Roger Clegg, president of the right-wing Center for Equal Opportunity, stood up at a downtown hotel last week to give a press conference on Affirmative Action in admissions policies at the UW-Madison. He jabbed a finger into a debate that has been festering not just on campus, but nationwide.
Using UW admissions data from 2007 and 2008 acquired through an open records request, the Center for Equal Opportunity compiled studies that supposedly show discrimination against "white and Asian" students in favor of "blacks and Hispanics." Clegg was in town to unveil those findings in front of local press - and was met by an understandably angry crowd of student protesters.
The demonstrators were a diverse group. They were men and women of differing racial, ethnic and religious backgrounds. And they had no interest in being deemed unworthy Badgers.
Let's get this out of the way up front: A person's intelligence is not determined by race or sex. Period. If you don't understand that, I urge you to read Guns, Germs and Steel by Jared Diamond and then get back to me.
Affirmative Action certainly is a polarizing issue. Begun via executive order by President Kennedy in 1961, the policy was meant to provide a counterweight to traditionally exclusionary hiring and admissions practices in a racially and sexually unequal American society. The order required that government contractors "not discriminate against any employee or applicant for employment because of race, creed, color, or national origin," and that they "take affirmative action to ensure that applicants are employed, and that employees are treated during employment, without regard to their race, creed, color, or national origin." Seems entirely fair, right?
The Center for Equal Opportunity and other anti-Affirmative Action groups argue that the policy is outdated and, indeed, flies in the face of establishing a more "colorblind" and egalitarian society. At a debate with UW law professor Larry Church held on campus later on the day of the protest, Clegg said, "We cannot have a policy that sorts people according to their skin color and according to where their ancestors came from, treating some better and others worse." That also seems fair.
The problem, of course, is that such language is a red herring. Affirmative Action isn't about treating some people better or worse, but rather about ensuring access to traditionally marginalized groups. It also fails to recognize the real inequalities and biases that persist in our society. I can't help but assume that this is all very much on purpose.
According to the data from 2008 cited in the Center for Equal Opportunity's report, African American and Hispanic applicants to the UW were admitted on a higher percentage than their white and Asian counterparts, despite having lower standardized test scores and class ranks. Contradicting that assertion, data available on the UW website for that same year actually show that a lower percentage of black applicants were accepted than white (41% vs. 55%). Is that an honest mistake, or is the Center for Equal Opportunity twisting numbers to suit their agenda?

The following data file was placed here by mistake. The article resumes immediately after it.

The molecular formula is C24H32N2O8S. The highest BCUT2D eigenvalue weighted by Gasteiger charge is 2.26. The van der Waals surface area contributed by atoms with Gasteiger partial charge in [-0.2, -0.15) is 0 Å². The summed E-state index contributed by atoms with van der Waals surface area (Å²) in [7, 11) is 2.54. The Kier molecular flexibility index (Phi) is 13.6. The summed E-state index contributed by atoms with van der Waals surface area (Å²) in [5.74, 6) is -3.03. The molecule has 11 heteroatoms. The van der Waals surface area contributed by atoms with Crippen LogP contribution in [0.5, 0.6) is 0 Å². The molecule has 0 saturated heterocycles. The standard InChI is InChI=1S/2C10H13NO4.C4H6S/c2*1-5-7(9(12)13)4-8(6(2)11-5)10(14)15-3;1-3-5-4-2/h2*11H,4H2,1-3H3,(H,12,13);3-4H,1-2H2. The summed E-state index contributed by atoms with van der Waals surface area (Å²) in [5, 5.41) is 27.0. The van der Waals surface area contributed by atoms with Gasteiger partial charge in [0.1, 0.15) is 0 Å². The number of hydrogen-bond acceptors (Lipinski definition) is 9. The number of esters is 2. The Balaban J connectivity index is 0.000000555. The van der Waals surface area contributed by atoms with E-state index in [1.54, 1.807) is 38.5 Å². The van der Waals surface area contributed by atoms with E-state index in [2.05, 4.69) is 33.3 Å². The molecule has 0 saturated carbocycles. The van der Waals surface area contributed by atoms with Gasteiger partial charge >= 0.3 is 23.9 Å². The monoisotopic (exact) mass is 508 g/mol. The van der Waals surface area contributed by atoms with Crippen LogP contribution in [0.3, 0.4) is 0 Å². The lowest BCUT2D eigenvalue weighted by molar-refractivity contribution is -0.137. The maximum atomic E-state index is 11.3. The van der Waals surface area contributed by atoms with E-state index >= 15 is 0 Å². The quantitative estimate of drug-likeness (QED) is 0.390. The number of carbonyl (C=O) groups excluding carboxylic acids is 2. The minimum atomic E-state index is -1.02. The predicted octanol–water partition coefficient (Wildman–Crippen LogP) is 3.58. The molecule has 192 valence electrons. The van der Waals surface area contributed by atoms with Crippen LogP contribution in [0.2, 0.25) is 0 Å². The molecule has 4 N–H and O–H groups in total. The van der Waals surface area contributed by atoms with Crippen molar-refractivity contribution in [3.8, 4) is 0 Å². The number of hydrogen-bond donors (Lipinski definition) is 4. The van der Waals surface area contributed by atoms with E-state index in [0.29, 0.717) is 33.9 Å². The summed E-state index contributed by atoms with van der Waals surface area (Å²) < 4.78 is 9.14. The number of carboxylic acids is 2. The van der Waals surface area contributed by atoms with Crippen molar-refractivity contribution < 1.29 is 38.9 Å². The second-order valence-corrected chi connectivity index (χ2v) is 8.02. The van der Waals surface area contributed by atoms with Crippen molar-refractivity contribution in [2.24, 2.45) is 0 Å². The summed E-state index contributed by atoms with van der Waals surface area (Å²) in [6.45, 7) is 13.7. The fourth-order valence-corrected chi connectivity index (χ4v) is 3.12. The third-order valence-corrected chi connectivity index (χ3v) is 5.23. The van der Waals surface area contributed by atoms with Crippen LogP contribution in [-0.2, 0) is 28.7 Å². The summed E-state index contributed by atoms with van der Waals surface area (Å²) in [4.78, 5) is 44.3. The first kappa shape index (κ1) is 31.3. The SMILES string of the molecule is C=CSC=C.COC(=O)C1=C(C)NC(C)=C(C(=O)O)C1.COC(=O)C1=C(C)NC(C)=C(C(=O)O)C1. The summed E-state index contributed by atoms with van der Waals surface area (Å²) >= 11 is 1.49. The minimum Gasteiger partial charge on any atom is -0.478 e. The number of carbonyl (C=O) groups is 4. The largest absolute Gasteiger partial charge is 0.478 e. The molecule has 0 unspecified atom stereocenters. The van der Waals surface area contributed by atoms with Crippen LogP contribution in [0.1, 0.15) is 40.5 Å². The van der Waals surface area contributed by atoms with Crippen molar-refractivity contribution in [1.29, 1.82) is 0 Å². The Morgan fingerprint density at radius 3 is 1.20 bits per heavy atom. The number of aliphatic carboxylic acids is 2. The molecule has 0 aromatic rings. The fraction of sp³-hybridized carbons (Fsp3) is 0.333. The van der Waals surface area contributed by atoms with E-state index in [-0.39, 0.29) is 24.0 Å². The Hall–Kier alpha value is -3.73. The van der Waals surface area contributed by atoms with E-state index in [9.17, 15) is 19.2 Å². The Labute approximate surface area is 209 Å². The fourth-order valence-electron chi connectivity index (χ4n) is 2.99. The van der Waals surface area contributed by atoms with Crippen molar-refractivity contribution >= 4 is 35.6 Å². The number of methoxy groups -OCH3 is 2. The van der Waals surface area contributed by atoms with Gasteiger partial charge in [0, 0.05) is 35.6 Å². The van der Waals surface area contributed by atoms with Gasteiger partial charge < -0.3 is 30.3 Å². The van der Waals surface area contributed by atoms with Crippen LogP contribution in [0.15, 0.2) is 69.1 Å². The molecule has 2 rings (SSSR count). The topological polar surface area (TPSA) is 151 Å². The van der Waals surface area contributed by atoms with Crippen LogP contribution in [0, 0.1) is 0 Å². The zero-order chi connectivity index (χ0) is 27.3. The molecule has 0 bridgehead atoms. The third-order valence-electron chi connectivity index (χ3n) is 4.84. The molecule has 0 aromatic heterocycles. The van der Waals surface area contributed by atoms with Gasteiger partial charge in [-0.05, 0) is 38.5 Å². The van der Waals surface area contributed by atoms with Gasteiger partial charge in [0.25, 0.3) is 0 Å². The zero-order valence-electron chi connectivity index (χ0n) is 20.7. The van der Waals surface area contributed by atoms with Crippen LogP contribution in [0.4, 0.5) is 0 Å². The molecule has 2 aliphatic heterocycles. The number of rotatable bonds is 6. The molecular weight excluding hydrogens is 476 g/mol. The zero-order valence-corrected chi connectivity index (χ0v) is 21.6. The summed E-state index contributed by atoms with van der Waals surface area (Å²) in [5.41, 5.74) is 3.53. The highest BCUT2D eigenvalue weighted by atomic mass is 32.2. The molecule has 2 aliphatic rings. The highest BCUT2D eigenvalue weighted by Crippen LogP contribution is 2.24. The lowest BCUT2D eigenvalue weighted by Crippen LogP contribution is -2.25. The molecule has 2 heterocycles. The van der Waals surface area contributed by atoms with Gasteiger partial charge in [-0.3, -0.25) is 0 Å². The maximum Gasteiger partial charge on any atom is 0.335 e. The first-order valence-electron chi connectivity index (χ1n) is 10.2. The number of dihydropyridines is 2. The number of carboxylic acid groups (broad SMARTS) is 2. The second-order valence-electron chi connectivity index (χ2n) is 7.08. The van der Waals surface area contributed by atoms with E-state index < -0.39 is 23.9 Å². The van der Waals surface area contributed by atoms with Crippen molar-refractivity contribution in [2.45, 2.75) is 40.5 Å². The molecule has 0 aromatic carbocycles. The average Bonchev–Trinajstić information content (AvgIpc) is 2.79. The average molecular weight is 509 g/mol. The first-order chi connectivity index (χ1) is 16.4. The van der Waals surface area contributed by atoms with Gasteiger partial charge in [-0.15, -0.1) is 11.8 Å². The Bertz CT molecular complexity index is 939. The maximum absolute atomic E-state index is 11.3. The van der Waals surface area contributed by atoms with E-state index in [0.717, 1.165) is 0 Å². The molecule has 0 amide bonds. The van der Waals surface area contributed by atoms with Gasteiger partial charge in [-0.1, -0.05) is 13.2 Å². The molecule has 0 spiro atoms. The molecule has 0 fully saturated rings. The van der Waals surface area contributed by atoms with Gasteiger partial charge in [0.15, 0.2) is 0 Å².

Even brushing aside that major discrepancy, the single-minded focus on test scores and class ranks is dangerously misguided. The sad fact is that the game is still very much rigged against certain types of people in this country. The problems that prompted Kennedy to implement Affirmative Action in 1961 are not anywhere close to being eradicated, even though the situation may have improved.
Smart kids don't always test well, either. Even Martin Luther King Jr., undoubtedly one of the great orators, writers, and thinkers of the 20th century, scored in the bottom decile on both the math and verbal sections of his GRE. A perceptive college or university will take into account more than just scores when considering an applicant - things like extracurricular activities, a good essay, leadership and drive, something the Center for Equal Opportunity did not do.
Beyond that, not all students are given an equal chance to excel in the first place. The achievement gap that still exists in the United States has nothing to do with a stereotype-driven idea of the inherent intelligence in any particular race or sex. More than anything it has to do with the resources given to children of various racial and social backgrounds. Institutionalized racism, sexism and classism should shoulder much of the blame for these gaps, and until all of these isms are honestly debated and fixed, we can't afford to ignore the disparities.
The UW is still an overwhelmingly white school in a state that's becoming a little less monochromatic by the day, and we should be supporting its efforts to reflect that change.
A constructive debate over how to address inequality even before children reach the college admissions phase of their lives is vital. That includes a discussion of how best to implement Affirmative Action policies so they don't stray from their intended purpose. Twisting data to demonize a policy of increased inclusion is detrimental to those efforts. It's an insidious way of telling people that the students of color at the university are somehow undeserving, haven't worked hard to get there, and are taking spots away from white kids. It's divisive, hurtful and dangerous - because it's untrue.
Affirmative Action may well be an inelegant Band-Aid over a gaping wound, but tearing it off before we've found a way to make real progress toward healing would only lead to a deeper and more long-lasting infection.
Emily Mills is a local writer and musician. She blogs at TheDailyPage.com.